on the Shad

Posted: September 13, 2012 in This is the Voice of Lefty Reason

A depressing Panorama this week as the team spent a few months on the Shadsworth Estate in Blackburn, northern England.  All too familiar reporting of drug-blight, unemployment and that media favourite, feral youth.  The estate dwellers were exclusively portrayed as white, (non) working class, depressed and caught in the (Tory-Loved) “benefit trap”.  Thing is, try as they might, and boy will they have tried, the programme makers couldn’t make the residents into the monsters they wished to portray.  After four months filming they managed to catch a few kids throwing stones, one or two drug deals “going down” and the odd street altercation.  Most of those filmed came across as quite normal albeit without the chances and opportunities that we would like to think all British citizens enjoy.  The “feral” kids spent their time on bikes around the playground and one youngster summed up his situation with the words “we are being brought up surrounded by drugs and hatred”.  The families portrayed ranged from the feckless to the committed; but all spoke eloquently of their desire to give their kids a better chance than they themselves had been given.  It is obviously not an easy life on the bleak, under- funded, and largely disregarded sink council estates of Britain but the programmes desire to depict the community as “broken” and beyond redemption failed miserably.  There was enough humour, decency and normality to suggest at least a glimmer of a brighter future for those who lost out in the lottery of birth.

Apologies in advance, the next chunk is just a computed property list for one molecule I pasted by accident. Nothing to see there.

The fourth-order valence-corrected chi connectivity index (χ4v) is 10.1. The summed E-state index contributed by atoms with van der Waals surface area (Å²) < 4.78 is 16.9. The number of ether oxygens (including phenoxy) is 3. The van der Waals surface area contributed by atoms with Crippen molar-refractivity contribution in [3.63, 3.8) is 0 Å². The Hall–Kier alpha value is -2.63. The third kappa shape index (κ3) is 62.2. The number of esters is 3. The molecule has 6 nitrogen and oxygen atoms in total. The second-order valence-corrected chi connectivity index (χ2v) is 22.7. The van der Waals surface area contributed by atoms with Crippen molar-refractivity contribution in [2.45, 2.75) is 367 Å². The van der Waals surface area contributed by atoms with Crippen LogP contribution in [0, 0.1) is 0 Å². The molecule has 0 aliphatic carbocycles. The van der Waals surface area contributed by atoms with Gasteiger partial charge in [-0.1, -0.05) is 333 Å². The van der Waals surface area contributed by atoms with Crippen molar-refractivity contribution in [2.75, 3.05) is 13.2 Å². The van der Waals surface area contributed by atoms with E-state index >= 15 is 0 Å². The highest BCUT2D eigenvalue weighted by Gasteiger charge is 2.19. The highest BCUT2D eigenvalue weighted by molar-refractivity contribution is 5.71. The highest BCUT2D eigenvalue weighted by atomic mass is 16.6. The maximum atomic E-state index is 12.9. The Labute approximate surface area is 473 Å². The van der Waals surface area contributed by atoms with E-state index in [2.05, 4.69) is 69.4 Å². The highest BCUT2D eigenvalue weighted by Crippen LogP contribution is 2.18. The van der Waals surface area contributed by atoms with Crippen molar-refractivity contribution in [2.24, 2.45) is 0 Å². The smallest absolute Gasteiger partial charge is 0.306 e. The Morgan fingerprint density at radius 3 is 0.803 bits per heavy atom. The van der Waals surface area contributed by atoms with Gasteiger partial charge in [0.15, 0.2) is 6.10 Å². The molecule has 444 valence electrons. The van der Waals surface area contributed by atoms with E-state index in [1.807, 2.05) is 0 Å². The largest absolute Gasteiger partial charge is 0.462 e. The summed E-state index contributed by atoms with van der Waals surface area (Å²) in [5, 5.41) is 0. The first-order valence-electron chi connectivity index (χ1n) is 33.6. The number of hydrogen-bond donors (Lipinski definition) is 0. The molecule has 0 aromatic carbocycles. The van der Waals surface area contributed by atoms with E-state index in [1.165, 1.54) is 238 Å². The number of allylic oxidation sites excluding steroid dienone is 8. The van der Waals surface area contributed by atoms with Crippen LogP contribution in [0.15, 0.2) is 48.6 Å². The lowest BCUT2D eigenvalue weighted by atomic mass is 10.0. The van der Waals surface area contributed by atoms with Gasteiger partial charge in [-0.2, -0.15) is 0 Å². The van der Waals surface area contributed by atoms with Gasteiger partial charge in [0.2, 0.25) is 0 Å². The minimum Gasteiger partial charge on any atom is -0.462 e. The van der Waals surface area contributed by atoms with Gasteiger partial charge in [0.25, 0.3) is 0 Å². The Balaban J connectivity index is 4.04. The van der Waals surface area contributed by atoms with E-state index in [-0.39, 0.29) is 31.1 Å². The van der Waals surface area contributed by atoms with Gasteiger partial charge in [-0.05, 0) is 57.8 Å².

1. Karen says:

    We have been discussing this programme at work. One of our colleagues shared the following info with us:

    Jobseekers costs the country £3.75 billion per annum.

    The banks have cost the country £456.33 billion in cash and guarantees so far. That could pay for the JSA bill for over a century (121 years and 6 months to be exact)…. Panorama’s ‘The Estate’ was designed to demonise the underclass (the result of severe neglect, poverty and deprivation) in support of Conservative and IMF policy.



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